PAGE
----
fixed rates
Following the turmoil created by Kwasi Kwarteng’s mini-Budget and the reversal of most of its measures by his replacement, Jeremy Hunt, Swap rates – used by lenders to price fixed rates mortgages – continue to fall. At the time of writing, two-year Swaps had fallen from a high of 5.63 per cent after the Budget on 28 September to below 4.5 per cent. Lenders have been reducing their fixed-rate mortgages accordingly, with a number now available at less than 5 per cent. While fixed rates are still significantly higher than they were a couple of months ago. They are moving in the right direction. It is also possible that they could edge down further in the new year. Once lenders have new lending targets to meet and start competing for business once again.

Some clients are opting for variable-rate mortgages with no early repayment charges with a view to moving onto a fixed-rate mortgage once the pricing on these eases further. Variable-rate deals tend to be priced cheaper than fixes, at least initially, and if interest rates don’t rise as high as predicted. You may feel pleased that you went for this option. However, if you need the certainty of a fixed rates mortgage to help with budgeting. A variable rate may not be the most suitable option. It is worth seeking advice and chatting this through with a broker.

First time buyers

Despite rising interest rates and the cost of living, the housing market is proving to be pretty resilient. HMRC reported that transactions held up in October, with 108,480 during the month, a 38 per cent rise on the same month last year and a two per cent increase on September. This also means that transaction levels are still higher than pre-Covid levels.

While Jeremy Hunt announced that the stamp duty changes announced in the mini-Budget had a time limit. And would be removed by 31 March 2025, rather than the permanent move that was originally the plan. This should not disrupt the housing market too much as buyers still have plenty of time to take advantage of the measure. For now, no stamp duty is payable on the first £250,000 of a property purchase. With first-time buyers not required to pay any stamp duty on the first £425,000 of a property purchase (up from £300,000) and the value of a property on which first-time buyers can claim relief has risen from £500,000 to £625,000.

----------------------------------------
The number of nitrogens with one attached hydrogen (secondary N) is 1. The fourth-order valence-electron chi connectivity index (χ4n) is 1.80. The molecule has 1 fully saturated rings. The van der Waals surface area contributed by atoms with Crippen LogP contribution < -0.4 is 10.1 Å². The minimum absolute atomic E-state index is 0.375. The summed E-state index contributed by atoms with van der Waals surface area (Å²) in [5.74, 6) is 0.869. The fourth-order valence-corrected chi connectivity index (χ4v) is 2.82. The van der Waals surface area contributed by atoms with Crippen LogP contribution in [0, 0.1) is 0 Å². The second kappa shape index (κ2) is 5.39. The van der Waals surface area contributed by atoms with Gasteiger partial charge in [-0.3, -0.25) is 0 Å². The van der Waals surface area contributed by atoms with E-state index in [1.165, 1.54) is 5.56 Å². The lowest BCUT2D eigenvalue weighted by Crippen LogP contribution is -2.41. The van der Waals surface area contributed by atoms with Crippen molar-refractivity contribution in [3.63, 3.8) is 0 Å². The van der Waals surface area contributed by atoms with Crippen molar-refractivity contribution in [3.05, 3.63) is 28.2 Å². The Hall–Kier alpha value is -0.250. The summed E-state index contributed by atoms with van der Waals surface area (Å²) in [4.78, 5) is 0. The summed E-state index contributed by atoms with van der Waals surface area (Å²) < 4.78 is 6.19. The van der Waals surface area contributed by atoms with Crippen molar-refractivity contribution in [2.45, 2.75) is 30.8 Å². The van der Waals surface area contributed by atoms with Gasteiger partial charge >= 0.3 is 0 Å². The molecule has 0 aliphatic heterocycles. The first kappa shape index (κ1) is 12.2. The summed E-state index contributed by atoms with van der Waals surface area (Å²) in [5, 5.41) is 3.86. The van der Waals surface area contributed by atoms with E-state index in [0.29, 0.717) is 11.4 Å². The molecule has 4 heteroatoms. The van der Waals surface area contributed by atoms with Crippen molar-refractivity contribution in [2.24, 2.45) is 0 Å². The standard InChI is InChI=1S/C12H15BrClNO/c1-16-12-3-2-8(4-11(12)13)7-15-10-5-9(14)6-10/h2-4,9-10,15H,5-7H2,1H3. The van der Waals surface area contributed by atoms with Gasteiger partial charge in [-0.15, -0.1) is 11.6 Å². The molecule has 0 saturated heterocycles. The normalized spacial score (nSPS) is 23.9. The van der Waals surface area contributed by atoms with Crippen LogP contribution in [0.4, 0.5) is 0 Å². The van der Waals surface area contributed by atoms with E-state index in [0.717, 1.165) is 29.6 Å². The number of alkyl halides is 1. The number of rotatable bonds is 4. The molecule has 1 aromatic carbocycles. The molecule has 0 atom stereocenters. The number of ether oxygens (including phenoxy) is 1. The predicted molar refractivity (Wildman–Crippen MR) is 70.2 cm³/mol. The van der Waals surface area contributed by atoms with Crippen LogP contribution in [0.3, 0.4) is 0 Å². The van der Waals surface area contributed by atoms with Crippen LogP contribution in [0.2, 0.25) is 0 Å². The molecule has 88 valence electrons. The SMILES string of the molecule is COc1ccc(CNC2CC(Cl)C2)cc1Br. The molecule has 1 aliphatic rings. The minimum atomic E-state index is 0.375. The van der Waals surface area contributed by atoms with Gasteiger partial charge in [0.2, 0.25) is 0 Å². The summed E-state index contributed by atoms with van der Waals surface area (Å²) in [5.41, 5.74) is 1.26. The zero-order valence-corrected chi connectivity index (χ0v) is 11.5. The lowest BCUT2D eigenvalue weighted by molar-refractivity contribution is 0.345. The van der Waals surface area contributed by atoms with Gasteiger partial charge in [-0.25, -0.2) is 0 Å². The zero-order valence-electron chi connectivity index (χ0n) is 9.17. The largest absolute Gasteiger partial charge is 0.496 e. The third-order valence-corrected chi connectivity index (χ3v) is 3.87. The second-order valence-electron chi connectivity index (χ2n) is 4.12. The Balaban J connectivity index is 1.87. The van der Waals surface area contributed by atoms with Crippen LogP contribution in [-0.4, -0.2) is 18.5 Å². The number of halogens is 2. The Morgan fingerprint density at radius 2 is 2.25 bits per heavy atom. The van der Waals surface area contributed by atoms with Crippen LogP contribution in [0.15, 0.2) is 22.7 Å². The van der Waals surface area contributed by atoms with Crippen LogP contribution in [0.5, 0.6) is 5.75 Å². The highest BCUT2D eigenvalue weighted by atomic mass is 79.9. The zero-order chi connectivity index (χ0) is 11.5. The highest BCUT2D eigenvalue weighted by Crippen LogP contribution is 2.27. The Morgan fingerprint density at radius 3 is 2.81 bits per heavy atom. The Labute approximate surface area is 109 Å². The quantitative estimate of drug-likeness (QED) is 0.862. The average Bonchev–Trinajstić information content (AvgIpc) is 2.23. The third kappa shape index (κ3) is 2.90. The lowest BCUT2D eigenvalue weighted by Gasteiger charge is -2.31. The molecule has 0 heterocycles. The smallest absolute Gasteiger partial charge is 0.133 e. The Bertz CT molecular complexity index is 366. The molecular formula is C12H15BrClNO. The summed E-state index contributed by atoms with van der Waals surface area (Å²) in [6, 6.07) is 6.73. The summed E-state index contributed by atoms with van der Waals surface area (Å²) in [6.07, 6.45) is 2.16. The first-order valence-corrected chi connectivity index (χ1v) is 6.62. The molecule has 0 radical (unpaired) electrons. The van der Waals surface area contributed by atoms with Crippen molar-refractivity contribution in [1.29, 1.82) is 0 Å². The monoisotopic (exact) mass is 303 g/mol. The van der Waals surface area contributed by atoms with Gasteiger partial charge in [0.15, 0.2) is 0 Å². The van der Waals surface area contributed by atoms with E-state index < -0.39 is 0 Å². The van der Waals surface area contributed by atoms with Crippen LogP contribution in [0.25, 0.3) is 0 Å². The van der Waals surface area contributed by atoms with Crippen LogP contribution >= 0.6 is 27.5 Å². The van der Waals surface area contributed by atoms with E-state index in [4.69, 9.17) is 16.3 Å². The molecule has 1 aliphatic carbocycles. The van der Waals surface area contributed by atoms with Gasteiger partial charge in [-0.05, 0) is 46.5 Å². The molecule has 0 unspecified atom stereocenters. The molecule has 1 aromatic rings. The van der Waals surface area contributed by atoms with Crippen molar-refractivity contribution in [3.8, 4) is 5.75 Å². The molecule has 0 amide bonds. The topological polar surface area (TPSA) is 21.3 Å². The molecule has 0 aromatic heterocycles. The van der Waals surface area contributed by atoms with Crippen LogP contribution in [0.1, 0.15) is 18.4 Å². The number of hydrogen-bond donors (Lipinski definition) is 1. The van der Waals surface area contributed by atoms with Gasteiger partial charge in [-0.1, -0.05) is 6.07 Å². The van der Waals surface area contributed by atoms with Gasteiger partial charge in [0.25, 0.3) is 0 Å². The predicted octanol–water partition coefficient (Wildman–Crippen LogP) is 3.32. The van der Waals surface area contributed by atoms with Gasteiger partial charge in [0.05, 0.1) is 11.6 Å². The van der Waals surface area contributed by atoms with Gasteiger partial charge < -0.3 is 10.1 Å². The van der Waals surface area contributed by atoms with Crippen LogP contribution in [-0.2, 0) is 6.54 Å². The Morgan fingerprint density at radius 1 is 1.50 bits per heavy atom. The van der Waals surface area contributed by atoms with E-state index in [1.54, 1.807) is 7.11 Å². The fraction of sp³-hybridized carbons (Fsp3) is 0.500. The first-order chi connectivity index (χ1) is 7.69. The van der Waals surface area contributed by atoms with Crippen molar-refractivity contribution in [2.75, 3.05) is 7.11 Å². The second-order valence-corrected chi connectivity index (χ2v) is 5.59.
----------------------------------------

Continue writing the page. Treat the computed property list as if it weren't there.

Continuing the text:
With inflation rising to 11.1 per cent in October. There are likely to be further interest rate rises to come in order to bring it under control. The Monetary Policy Committee has raised base rate at its past eight meetings to its current level of 3 per cent. But the Bank of England believes that the peak in rates that was originally priced into the market may be too high. Schroeder recently forecast a peak of 4 per cent in Bank Rate. However, wherever rates eventually settle, it looks as though we need to get used to living in a higher interest rate environment.


Various indices also suggest that house-price growth is beginning to slow with the Office for National Statistics reporting that UK house prices rose by 9.5 per cent in the 12 months to September, down from 13.1 per cent in August and 15.2 per cent in July. In a separate document from the Office for Budget Responsibility (OBR). Which accompanied the Treasury’s Autumn Statement. It forecast that house prices could fall by as much as 9 per cent by 2024. However, this needs to be put into perspective. Even if such a fall did prove to be the case. It would take property prices back to where they were a year ago. This might also provide some cheer for first-time buyers. Who are struggling to save up a big-enough deposit to get on the housing ladder.

With so much continued uncertainty, it is important that borrowers seek advice when taking out a mortgage or remortgaging onto a new deal. AWS Private Finance is a whole-of-market broker who will scour the market for the best deal for your particular circumstances. Please get in touch for more information.